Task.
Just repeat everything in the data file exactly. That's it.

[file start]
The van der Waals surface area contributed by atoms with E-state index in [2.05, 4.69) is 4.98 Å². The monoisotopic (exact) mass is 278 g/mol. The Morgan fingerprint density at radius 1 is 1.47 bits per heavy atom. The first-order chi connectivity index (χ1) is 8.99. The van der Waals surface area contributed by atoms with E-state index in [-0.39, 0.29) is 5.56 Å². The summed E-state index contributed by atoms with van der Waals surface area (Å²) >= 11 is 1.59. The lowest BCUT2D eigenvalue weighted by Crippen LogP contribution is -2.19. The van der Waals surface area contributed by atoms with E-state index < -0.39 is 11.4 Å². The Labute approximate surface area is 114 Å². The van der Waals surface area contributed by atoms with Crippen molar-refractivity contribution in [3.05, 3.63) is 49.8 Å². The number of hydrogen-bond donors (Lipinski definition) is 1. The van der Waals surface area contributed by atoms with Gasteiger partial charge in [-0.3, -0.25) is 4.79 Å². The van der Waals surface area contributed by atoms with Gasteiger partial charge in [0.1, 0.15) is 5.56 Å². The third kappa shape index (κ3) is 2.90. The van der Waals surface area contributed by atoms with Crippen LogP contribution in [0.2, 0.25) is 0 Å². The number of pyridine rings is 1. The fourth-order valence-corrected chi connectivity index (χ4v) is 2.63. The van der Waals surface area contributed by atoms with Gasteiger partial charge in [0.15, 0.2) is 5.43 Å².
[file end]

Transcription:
The van der Waals surface area contributed by atoms with E-state index in [2.05, 4.69) is 4.98 Å². The monoisotopic (exact) mass is 278 g/mol. The Morgan fingerprint density at radius 1 is 1.47 bits per heavy atom. The first-order chi connectivity index (χ1) is 8.99. The van der Waals surface area contributed by atoms with E-state index in [-0.39, 0.29) is 5.56 Å². The summed E-state index contributed by atoms with van der Waals surface area (Å²) >= 11 is 1.59. The lowest BCUT2D eigenvalue weighted by Crippen LogP contribution is -2.19. The van der Waals surface area contributed by atoms with E-state index < -0.39 is 11.4 Å². The Labute approximate surface area is 114 Å². The van der Waals surface area contributed by atoms with Crippen molar-refractivity contribution in [3.05, 3.63) is 49.8 Å². The number of hydrogen-bond donors (Lipinski definition) is 1. The van der Waals surface area contributed by atoms with Gasteiger partial charge in [-0.3, -0.25) is 4.79 Å². The van der Waals surface area contributed by atoms with Gasteiger partial charge in [0.1, 0.15) is 5.56 Å². The third kappa shape index (κ3) is 2.90. The van der Waals surface area contributed by atoms with Crippen LogP contribution in [0.2, 0.25) is 0 Å². The number of pyridine rings is 1. The fourth-order valence-corrected chi connectivity index (χ4v) is 2.63. The van der Waals surface area contributed by atoms with Gasteiger partial charge in [0.15, 0.2) is 5.43 Å².